fread returns strange values

This is a discussion on fread returns strange values within the C Programming forums, part of the General Programming Boards category; I have this code segment meant to read the header from a standard ms paint bitmap. It reads most of ...

  1. #1
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    fread returns strange values

    I have this code segment meant to read the header from a standard ms paint bitmap.
    It reads most of the stuff fine but returns strange values for 0xF9 0xC2 0xD8. (these are actually stored in a char data type but

    Code:
    #include <stdio.h>
    
    int main(int argc, char *argv[])
    {
      FILE *bmp;
      char *tmphead;
      int i;
      
      bmp = fopen("image.bmp","rb");
      if ( bmp == NULL )
        exit(0);
    
      fread(tmphead, 1, 0x35, bmp);
      
      for (i=0;i<0x35;i++)
        printf("%X %u\n",tmphead[i],tmphead[i]);
    
      fclose(bmp);
      scanf("%d");
    
      return 0;
    }
    and returns this

    Code:
    42 66
    4D 77
    E 14
    37 55
    2 2
    0 0
    0 0
    0 0
    0 0
    0 0
    36 54
    0 0
    0 0
    0 0
    28 40
    0 0
    0 0
    0 0
    FFFFFFF9 4294967289                   << ? this is not right (should be F9)
    0 0
    0 0
    0 0
    FFFFFFC2 4294967234                   << ? this is not right (should be C2)
    0 0
    0 0
    0 0
    1 1
    0 0
    18 24
    0 0
    0 0
    0 0
    0 0
    0 0
    FFFFFFD8 4294967256                   << ? this is not right (should be D8)
    36 54
    2 2
    0 0
    0 0
    0 0
    0 0
    0 0
    0 0
    0 0
    0 0
    0 0
    0 0
    0 0
    0 0
    0 0
    0 0
    0 0
    0 0
    The char is only supposed to hold 8 bits and this is not an 8 bit number.
    I have compiled this with gcc distributed through Dev-Cpp package.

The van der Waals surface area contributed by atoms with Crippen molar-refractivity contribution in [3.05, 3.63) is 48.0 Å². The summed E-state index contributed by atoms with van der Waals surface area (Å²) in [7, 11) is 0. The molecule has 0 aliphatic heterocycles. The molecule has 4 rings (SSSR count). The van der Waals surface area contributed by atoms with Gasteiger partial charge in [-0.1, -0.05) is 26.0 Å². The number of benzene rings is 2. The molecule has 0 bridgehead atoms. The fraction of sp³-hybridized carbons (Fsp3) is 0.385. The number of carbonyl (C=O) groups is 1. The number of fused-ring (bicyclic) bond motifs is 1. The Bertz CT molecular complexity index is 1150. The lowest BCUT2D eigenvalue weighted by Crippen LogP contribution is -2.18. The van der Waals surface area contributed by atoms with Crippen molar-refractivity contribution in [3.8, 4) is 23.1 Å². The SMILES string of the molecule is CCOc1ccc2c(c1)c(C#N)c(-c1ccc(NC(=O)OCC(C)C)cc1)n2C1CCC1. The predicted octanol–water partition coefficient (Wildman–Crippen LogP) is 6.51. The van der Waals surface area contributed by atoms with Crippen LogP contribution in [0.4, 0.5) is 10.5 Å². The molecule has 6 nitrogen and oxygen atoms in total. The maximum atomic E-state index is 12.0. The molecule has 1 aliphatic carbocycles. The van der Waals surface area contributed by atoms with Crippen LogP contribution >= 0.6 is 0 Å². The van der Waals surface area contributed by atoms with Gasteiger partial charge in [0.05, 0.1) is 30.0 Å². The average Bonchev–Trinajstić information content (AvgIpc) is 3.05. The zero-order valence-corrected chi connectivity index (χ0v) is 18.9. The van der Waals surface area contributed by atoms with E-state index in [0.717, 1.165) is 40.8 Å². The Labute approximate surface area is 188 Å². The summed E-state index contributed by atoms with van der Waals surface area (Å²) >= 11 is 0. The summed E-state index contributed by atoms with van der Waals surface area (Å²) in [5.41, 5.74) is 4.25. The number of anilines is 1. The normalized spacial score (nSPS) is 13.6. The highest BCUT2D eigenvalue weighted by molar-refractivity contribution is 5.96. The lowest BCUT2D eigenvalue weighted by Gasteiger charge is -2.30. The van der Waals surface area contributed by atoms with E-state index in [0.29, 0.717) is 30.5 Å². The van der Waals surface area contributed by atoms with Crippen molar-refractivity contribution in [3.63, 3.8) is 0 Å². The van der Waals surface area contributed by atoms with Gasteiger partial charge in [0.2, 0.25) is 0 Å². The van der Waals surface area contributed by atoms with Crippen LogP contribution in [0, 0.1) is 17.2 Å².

2. #2
    Captain Crash brewbuck's Avatar
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    tmphead points nowhere (is uninitialized)
    Code:
    //try
    //{
    	if (a) do { f( b); } while(1);
    	else   do { f(!b); } while(1);
    //}

  3. #3
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    You probably want to make it an unsigned char as well - since that's why you get a load of f's at the beginning of the number - it's treated as a 32-bit signed number. Anything >= 0x80 in a signed char is negative, and when expanded to 32-bit will have 6 F at the beginning.

    --
    Mats
    Compilers can produce warnings - make the compiler programmers happy: Use them!
    Please don't PM me for help - and no, I don't do help over instant messengers.

  4. #4
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    It declares a char as 32bit?
    char is supposed to be 8 bit signed I thought.

  5. #5
    ATH0 quzah's Avatar
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    He's trying to say that the format specifier you've chosen doesn't match what we think you're actually trying to read. Furthermore, you don't have any space allocated for your pointer, so you're reading into some random spot in memory. That's bad.


    Quzah.
    Hope is the first step on the road to disappointment.

  6. #6
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    yeah I see

    I always post before looking at my code

    thanks

  7. #7
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    Also bear in mind that ALL integer types smaller or equal to int automatically get converted to int size. So if you pass a short or char to printf [or any other function that takes variable number of arguments] then the value will be int-sized. It doesn't matter if you use %c, %d, %u or some other format specicfier - the compiler may match up your arguments, but it doesn't look at the format string to determine what type to pass to printf.

    Likewise, float becomes double, always.

    --
    Mats
    Compilers can produce warnings - make the compiler programmers happy: Use them!
    Please don't PM me for help - and no, I don't do help over instant messengers.

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